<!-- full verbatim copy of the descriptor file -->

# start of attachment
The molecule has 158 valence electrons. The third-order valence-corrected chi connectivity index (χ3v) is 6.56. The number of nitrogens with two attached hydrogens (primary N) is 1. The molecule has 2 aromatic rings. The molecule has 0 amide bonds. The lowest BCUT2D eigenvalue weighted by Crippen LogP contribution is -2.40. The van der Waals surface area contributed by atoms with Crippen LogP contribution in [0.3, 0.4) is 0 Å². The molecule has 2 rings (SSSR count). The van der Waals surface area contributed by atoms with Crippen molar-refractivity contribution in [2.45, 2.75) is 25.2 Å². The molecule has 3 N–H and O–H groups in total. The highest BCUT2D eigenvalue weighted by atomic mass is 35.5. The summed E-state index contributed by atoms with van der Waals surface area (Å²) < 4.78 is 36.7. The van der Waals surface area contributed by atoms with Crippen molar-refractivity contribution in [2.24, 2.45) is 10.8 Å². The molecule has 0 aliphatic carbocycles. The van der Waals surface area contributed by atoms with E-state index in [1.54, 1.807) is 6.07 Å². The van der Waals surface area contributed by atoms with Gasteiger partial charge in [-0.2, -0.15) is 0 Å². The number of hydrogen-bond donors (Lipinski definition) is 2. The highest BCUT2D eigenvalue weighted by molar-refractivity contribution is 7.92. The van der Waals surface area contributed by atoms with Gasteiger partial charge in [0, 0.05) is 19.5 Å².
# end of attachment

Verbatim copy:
The molecule has 158 valence electrons. The third-order valence-corrected chi connectivity index (χ3v) is 6.56. The number of nitrogens with two attached hydrogens (primary N) is 1. The molecule has 2 aromatic rings. The molecule has 0 amide bonds. The lowest BCUT2D eigenvalue weighted by Crippen LogP contribution is -2.40. The van der Waals surface area contributed by atoms with Crippen LogP contribution in [0.3, 0.4) is 0 Å². The molecule has 2 rings (SSSR count). The van der Waals surface area contributed by atoms with Crippen molar-refractivity contribution in [2.45, 2.75) is 25.2 Å². The molecule has 3 N–H and O–H groups in total. The highest BCUT2D eigenvalue weighted by atomic mass is 35.5. The summed E-state index contributed by atoms with van der Waals surface area (Å²) < 4.78 is 36.7. The van der Waals surface area contributed by atoms with Crippen molar-refractivity contribution in [2.24, 2.45) is 10.8 Å². The molecule has 0 aliphatic carbocycles. The van der Waals surface area contributed by atoms with E-state index in [1.54, 1.807) is 6.07 Å². The van der Waals surface area contributed by atoms with Gasteiger partial charge in [-0.2, -0.15) is 0 Å². The number of hydrogen-bond donors (Lipinski definition) is 2. The highest BCUT2D eigenvalue weighted by molar-refractivity contribution is 7.92. The van der Waals surface area contributed by atoms with Gasteiger partial charge in [0, 0.05) is 19.5 Å².